PhD, MPH, School of Public Health, University of California, Berkeley, CA
  • Edward P. Norkus
    PhD, Department of Medical Research, Our Lady of Mercy Medical Center, Bronx, NY
  • Tapashi B. Dalvi
    MPH, School of Public Health, University of California, Berkeley, CA
  • Les G. Wong
    BS, Shaklee Corporation, Pleasanton, CA
  • Jamie F. McManus
    MD, Shaklee Corporation, Pleasanton, CA
  • Mark L. Hudes
    PhD, Nutritional Sciences, University of California, Berkeley, CA

 

Honey-Lavender Lemonade Recipe

5590Enjoy a refreshing twist on a classic beverage. This lemonade recipe includes honey and Lavender Vitality™ essential oil for an added touch of sophistication and depth.

Sophisticated, yes. Complicated, no. With just five simple ingredients, this is a warm-weather treat you can whip up in minutes. So throw on a sun hat, grab your favorite book, and find a sunny spot. This Honey-Lavender Lemonade is the perfect summer companion. You may even find yourself lifting your pinky finger as you sip.

Honey-Lavender Lemonade Recipe
Prep Time: 10 minutes

Total Time: 10 minutes

Yield: About 10 cups

Ingredients

  • 6 lemons, juiced
  • 1 lime, juiced
  • ½ cup honey
  • 2 drops Lavender Vitality essential oil
  • Ice water, about 10 cups
  • Lavender sprigs, optional

Preparation

  1. Combine lemon juice, lime juice, honey, and Lavender Vitality in a large glass pitcher.
  2. Add water to taste.
  3. Stir until well mixed.
  4. Garnish with sprigs of lavender.

This blog was reprinted with permission from the Young Living website.

Vitamin D Shines Beyond Bone Health

Shaklee Health Sciences

Green grass and blue sky with sun

Do you know which nutrient is created in your skin when exposed to adequate sunlight, facilitates calcium absorption and is so important to humans that it is considered to be both a vitamin and a hormone? Many of you may have guessed vitamin D and you would be correct! Vitamin D has long been recognized for its essential role in bone health. Working in concert with a number of other vitamins, minerals and hormones, vitamin D helps promote bone mineralization (1). Your body is finely tuned to utilize Vitamin D in the incorporation of calcium and other minerals into supporting the very dynamic process of bone shaping and reshaping and without adequate intakes of vitamin D your bones can become brittle leading to an increased risk of bone fractures and osteoporosis. But there are a number of other functions Vitamin D plays in the body and research is finally beginning to uncover some exciting new health benefits of Vitamin D.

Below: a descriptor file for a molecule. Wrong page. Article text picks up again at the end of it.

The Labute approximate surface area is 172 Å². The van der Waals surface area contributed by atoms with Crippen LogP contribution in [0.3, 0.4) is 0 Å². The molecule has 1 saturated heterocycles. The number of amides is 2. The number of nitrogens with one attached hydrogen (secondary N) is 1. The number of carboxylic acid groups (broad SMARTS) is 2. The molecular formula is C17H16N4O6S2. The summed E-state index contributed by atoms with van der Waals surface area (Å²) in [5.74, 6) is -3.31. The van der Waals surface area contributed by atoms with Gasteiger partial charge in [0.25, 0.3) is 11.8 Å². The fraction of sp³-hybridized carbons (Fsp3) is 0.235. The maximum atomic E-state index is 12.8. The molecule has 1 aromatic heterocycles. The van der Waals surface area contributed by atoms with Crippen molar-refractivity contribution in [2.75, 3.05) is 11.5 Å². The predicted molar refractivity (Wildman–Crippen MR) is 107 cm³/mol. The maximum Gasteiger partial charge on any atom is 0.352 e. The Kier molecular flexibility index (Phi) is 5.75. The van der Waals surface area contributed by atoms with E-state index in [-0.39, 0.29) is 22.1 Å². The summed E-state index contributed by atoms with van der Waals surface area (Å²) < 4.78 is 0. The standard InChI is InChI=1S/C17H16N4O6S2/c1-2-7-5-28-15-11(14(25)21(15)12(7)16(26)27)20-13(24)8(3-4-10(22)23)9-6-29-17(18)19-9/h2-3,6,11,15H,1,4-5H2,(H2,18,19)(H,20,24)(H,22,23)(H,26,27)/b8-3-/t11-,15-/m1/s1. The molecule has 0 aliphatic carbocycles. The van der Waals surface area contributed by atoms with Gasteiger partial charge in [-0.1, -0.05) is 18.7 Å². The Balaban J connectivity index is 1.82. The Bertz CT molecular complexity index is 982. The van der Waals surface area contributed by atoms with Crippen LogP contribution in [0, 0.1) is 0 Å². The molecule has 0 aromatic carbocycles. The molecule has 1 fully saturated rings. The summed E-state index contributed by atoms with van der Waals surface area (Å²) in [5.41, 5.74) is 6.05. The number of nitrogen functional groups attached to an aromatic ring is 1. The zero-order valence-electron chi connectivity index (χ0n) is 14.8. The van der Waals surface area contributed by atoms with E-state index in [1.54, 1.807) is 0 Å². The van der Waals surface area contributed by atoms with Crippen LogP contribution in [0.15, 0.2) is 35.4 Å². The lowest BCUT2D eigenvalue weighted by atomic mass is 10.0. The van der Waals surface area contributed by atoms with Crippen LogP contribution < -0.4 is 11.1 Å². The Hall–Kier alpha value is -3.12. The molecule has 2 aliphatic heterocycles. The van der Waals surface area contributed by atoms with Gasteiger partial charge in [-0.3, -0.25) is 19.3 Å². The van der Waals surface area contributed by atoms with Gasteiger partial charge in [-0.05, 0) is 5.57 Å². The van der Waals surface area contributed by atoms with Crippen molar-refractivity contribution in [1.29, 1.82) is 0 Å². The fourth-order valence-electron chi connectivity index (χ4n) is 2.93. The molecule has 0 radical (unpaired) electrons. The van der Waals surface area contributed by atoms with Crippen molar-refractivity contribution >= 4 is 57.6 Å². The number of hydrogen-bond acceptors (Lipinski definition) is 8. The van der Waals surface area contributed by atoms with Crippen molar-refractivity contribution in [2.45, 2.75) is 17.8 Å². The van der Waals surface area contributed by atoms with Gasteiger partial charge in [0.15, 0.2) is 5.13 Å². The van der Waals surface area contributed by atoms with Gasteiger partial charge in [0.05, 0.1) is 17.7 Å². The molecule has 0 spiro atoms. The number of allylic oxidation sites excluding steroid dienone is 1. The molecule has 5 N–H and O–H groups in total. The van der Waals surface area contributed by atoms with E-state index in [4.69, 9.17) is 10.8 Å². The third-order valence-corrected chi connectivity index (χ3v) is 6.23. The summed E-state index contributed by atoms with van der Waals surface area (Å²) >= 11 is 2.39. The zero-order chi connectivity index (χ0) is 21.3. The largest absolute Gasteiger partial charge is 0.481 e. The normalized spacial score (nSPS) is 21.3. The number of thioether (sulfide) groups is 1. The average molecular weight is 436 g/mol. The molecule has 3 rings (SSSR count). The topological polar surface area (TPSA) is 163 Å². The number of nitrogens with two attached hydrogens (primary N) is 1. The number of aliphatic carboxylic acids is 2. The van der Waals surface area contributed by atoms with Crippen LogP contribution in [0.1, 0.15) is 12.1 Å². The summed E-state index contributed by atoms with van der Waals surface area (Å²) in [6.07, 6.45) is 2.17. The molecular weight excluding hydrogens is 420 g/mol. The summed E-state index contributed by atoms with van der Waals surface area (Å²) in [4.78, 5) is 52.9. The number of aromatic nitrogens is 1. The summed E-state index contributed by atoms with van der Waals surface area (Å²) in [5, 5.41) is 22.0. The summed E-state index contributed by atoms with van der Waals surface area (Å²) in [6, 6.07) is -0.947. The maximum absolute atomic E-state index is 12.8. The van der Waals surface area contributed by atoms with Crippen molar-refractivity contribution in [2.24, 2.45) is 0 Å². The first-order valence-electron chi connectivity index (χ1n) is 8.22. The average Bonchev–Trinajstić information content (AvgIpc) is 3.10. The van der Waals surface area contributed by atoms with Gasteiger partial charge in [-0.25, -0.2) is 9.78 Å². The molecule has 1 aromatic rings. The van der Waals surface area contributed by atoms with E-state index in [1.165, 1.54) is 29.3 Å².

Now there is really exciting new research indicating that vitamin D’s health benefits may shine well beyond bone health. Because vitamin D also plays an important role in maintaining a healthy immune system and regulating cell growth and differentiation (2, 3), the process that determines what a cell is destined to become, supplemental vitamin D may actually be helpful for cancer prevention, in particular prostate, breast and colon cancers (4, 5, 6, 7).

In 2005, Harvard researchers reported the results of a study involving 1029 men with prostate cancer and 1,300 healthy men. After analyzing the blood of these men, researchers found that men with the highest level of vitamin D had significantly lower overall risk (45%) of prostate cancer, including aggressive prostate cancer. In addition, men with a specific receptor that helps vitamin D work got greater protection if they also had high levels of vitamin D in their blood. Those men had a 55% lower risk of prostate cancer and 77% lower risk of aggressive cancer.